Sunday, January 27, 2008

Is Apple a Bargain?

After the recent fall in price of AAPL, which I suffered from (but only with a 25 share position - my initial position in any single industrial stock is roughly 1% of net worth), you might think that AAPL was overvalued and saw a fall back to reality or perhaps it still has a way to fall. After all AAPL has a trailing PE of 28 now at the current price and so it was much higher at the recent peak in prices. Analysts are forecasting growth of 22% next year and in the next five years.

However, the correct way to value a company is based on the discounted sum of future free cash flows - cash earnings minus the investments required to maintain and grow earnings at the forecasted pace. If you need to reinvest earnings in order to grow them then you can't as an owner spend those earnings and they shouldn't count towards your valuation of the company. Only those earnings that could be paid out or used to buy back shares without jeopardizing the company's growth should be counted. When you dig into the cashflow statement of many companies you quickly find that the net free cash flow is close to zero or at least much lower than earnings. Take SBUX for example. Operating cash flow in the most recent year was $1.3billion but capital expenditures were close to $1.1billion. The difference - free cash flow was around one third of the $672million earnings number. This is why I won't buy Starbucks as an investment.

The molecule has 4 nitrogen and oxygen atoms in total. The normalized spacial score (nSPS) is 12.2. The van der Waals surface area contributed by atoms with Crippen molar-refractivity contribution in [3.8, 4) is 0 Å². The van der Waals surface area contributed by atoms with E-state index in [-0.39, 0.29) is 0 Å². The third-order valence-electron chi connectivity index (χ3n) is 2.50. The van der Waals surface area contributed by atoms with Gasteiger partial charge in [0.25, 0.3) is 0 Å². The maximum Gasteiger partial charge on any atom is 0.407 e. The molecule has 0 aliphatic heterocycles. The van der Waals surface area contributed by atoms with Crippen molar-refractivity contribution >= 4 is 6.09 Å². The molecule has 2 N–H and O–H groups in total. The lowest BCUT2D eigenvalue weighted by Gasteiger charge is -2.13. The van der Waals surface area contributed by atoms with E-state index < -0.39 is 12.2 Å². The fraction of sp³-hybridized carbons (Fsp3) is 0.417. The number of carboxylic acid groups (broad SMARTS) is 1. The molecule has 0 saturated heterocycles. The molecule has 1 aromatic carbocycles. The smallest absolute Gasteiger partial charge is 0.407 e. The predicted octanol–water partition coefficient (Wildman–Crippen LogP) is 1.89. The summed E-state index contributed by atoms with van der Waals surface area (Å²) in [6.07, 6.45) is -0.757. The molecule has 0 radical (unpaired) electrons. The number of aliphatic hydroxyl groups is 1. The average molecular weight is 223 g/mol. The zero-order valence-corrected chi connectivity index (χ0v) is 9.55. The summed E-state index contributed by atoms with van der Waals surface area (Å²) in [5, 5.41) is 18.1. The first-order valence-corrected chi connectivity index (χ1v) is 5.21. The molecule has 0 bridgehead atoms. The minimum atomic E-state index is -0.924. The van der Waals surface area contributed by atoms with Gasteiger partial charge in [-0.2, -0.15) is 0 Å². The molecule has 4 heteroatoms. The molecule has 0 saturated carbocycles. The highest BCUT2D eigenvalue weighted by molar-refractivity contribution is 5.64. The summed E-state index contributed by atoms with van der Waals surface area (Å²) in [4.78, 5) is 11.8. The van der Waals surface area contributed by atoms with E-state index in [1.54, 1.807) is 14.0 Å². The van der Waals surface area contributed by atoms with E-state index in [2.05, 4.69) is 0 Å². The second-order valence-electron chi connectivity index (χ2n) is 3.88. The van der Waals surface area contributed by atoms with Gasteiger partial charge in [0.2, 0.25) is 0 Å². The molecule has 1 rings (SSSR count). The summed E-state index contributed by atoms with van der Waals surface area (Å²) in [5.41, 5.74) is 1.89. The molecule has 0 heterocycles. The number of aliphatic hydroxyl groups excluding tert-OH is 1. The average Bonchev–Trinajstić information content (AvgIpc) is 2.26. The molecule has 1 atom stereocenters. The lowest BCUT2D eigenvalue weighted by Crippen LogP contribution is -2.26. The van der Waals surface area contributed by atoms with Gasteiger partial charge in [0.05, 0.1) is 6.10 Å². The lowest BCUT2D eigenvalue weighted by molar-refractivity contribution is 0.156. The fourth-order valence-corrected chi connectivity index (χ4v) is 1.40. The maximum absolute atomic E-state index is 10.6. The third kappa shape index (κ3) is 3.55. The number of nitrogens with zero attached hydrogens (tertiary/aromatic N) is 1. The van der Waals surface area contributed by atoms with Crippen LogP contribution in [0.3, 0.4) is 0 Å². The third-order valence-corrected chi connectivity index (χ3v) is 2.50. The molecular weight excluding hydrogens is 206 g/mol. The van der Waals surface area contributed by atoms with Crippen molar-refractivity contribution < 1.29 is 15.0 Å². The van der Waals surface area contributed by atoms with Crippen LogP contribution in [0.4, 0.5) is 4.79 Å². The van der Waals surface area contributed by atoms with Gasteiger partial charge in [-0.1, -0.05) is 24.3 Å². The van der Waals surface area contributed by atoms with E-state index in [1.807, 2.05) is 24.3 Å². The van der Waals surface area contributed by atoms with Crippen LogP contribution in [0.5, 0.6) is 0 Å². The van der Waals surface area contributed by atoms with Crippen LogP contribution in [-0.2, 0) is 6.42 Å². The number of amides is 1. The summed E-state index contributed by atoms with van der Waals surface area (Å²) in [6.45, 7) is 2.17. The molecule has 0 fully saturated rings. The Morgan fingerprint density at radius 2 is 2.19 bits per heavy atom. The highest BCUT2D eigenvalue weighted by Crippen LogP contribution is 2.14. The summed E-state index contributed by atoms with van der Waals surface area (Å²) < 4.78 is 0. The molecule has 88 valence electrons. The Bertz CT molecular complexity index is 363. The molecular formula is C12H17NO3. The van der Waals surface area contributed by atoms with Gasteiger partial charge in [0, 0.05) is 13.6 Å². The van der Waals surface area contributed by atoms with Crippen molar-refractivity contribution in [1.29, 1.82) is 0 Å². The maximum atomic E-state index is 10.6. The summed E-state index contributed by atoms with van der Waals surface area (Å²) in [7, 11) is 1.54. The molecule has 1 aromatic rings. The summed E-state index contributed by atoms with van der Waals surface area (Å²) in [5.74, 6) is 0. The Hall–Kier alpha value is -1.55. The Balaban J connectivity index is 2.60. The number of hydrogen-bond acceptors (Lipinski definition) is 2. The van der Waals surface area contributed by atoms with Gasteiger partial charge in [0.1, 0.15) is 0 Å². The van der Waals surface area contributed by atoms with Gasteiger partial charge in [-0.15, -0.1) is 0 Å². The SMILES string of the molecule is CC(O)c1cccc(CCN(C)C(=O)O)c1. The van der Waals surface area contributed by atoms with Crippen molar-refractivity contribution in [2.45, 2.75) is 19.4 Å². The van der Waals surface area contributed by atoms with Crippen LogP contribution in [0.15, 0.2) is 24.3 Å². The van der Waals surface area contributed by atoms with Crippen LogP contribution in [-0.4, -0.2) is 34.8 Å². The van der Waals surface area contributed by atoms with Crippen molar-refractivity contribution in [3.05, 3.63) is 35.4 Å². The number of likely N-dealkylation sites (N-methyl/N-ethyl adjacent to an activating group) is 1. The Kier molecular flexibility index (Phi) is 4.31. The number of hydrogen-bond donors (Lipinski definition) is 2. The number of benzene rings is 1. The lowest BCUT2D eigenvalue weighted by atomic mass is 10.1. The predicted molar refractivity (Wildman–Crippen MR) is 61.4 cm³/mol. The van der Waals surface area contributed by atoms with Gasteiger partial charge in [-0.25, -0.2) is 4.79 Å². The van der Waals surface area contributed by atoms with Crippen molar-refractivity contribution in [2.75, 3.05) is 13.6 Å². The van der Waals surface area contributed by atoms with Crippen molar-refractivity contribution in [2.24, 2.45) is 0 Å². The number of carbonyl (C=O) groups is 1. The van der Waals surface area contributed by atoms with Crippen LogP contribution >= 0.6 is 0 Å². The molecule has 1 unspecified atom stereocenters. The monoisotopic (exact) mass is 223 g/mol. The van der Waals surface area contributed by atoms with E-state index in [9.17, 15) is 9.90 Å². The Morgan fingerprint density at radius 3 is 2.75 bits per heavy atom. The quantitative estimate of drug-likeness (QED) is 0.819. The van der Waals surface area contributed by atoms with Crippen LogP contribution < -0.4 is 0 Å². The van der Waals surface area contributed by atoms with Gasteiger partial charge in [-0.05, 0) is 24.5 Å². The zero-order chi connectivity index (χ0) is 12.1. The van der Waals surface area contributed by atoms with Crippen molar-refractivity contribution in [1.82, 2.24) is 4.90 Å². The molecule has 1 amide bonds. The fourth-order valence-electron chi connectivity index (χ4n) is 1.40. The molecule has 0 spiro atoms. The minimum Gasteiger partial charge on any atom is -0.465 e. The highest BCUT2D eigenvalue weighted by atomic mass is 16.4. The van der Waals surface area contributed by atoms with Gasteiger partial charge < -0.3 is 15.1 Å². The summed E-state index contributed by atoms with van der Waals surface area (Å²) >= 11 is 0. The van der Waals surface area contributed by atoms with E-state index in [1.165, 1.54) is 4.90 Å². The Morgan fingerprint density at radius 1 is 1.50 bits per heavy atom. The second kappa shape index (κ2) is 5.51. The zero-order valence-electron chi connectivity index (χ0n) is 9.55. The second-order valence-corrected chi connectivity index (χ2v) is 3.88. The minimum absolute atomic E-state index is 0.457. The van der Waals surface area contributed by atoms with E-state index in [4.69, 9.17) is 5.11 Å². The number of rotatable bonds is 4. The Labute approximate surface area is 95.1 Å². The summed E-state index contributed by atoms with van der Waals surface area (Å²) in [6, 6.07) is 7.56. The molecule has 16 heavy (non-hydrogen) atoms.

But as the table above shows, for AAPL, operating cash flow in the most recent year was $5.47billion and capital expenditures were only $735million. The $4.735billion in free cash flow exceeded the $3.496billion in stated earnings. AAPL is currently valued at 24 times that free cash flow. I wouldn't say that was a bargain, but for a growing firm it is not bad. It is a lot better than a whole lot of other growing tech companies out there. Some analysts play further games with AAPL's earnings by taking out the huge cash stash the company has ($21 per share) from the share price and generating a lower P/E on the remaining earnings. You couId do this with free cash flow too, I guess, though this always seems a convoluted justification for a high share price to me.

BTW don't worry about the "investments" in the investing cash flow section. These are just "short-term investments" if you look at changes in the balance sheet. Apple hardly does any acquisitions so these aren't an important factor in doing a cash flow analysis.

Please criticize this analysis. Maybe I'm completely offbase?


Andy said...

I think Apple will be a good buy in the next few months. Just suffering with the rest of the tech sector. I am taking a bit hit on Google...

Great blog - just discoverd it. I am an Aussie expat in the US so in a similar position you were in. I write about pf and investing at my blog Finance Viewpoint . I'll include a link to yours in my blogroll and subscribe.


mOOm said...

Cool - what part of the US are you in? I'll add you to the blogroll.

Andy said...

I am from the DC google nightmare got worse today. I should stick to the ASX...smaller market, less volatile.